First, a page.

A good credit score isn’t crucial to secure a reverse mortgage, and a bad credit score won’t necessarily disqualify you. However, that doesn’t mean a lender will completely dismiss your credit score either. Here’s what potential borrowers will want to know about credit scores and getting a reverse mortgage.
How Your Credit History Impacts Your Reverse Mortgage Application
When you apply for a reverse mortgage, the lender will want to make sure you can maintain the home and pay your property taxes, insurance premiums, and homeowner association (HOA) fees, if applicable. As part of assessing a borrower’s ability to meet the financial obligations of the loan, they will pull a credit report and review your credit history. They may also probe any delinquencies in your credit history and investigate whether there are extenuating circumstances for late payments or overdue accounts.
Other factors, like a borrower’s age, home equity, and current interest rates, are more important to determine eligibility for a reverse mortgage. The lender may also look at your sources of income, like a pension, Social Security income, and investments.
Before you apply for a reverse mortgage, it may be a good idea to pull your credit report to check its accuracy. The credit report will also help you identify areas a lender would view as problematic.
What Are Lenders Looking For?
Though a poor credit score isn’t likely to make you ineligible for a reverse mortgage, there are specific parts of your payment history that a lender will examine closely, namely those related to your property over the previous 24 months.
If you have a history of late payments, a lender may ask you to take additional measures to ensure you have the funds for property-related expenses. You may be required to set up a Life Expectancy Set-Aside (LESA). This is an account funded by loan proceeds and earmarked to cover property taxes, HOA fees, and insurance costs.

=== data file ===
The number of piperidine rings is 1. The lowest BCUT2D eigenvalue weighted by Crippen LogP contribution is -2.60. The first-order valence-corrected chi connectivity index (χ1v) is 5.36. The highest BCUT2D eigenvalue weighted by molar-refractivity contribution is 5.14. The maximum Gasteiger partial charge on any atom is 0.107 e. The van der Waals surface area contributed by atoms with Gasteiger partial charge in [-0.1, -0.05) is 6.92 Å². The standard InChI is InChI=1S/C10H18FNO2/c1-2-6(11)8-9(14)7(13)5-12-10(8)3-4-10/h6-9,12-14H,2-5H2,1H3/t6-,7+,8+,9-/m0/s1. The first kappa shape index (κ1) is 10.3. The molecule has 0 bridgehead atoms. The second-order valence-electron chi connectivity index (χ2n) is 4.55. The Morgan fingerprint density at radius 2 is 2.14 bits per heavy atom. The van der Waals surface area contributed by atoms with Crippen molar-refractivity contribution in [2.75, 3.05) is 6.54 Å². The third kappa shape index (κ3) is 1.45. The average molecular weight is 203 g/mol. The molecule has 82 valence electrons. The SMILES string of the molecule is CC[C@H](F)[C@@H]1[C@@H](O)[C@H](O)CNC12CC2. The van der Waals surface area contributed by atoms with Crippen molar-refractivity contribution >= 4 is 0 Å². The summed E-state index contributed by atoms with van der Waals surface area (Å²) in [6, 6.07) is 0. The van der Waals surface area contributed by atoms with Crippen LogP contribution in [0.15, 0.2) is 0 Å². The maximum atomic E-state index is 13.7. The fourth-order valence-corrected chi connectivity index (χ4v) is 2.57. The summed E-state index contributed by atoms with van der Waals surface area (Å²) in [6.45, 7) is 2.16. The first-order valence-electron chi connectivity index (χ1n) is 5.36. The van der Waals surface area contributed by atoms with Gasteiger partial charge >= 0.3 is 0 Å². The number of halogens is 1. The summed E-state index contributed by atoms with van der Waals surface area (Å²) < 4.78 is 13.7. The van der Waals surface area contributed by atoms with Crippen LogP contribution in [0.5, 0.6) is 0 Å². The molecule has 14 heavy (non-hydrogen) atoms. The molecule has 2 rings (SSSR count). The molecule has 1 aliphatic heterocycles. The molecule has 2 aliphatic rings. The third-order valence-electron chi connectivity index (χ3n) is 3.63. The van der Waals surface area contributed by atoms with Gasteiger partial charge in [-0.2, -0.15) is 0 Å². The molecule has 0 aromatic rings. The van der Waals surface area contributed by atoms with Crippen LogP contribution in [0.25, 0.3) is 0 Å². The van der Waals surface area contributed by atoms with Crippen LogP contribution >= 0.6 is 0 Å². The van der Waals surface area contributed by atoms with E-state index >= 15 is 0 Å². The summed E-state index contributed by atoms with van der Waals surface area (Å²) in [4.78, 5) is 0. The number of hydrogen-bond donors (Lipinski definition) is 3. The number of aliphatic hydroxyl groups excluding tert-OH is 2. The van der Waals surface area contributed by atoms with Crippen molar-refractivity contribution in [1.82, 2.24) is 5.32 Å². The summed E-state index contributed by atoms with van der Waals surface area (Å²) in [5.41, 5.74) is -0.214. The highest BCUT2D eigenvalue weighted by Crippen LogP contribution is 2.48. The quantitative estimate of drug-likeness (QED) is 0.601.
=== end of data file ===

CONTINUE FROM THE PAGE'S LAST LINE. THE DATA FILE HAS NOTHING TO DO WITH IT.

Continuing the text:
The money is set aside to ensure the borrower can pay these future costs. The amount deposited will depend on your monthly property tax, insurance costs, and the estimated life expectancy of the youngest borrower. In cases where a borrower may outlive their projected life expectancy, the borrower will be responsible for making payment arrangements for property-related expenses.
How Taking Out a Reverse Mortgage Impacts Your Credit Score
Securing a reverse mortgage will not impact your credit. Since you’re not required to make payments to the lender, it is unlikely a reverse mortgage will even appear on your credit report. One overlooked benefit of a reverse mortgage is its potential to help borrowers pay off high-interest or long-standing debt that has negatively affected their credit score. While the reverse mortgage won’t be directly responsible for improving your credit rating, it could be useful for helping you do so.
This article is intended for general informational and educational purposes only, and should not be construed as financial or tax advice. For more information about whether a reverse mortgage may be right for you, you should consult an independent financial advisor. For tax advice, please consult a tax professional.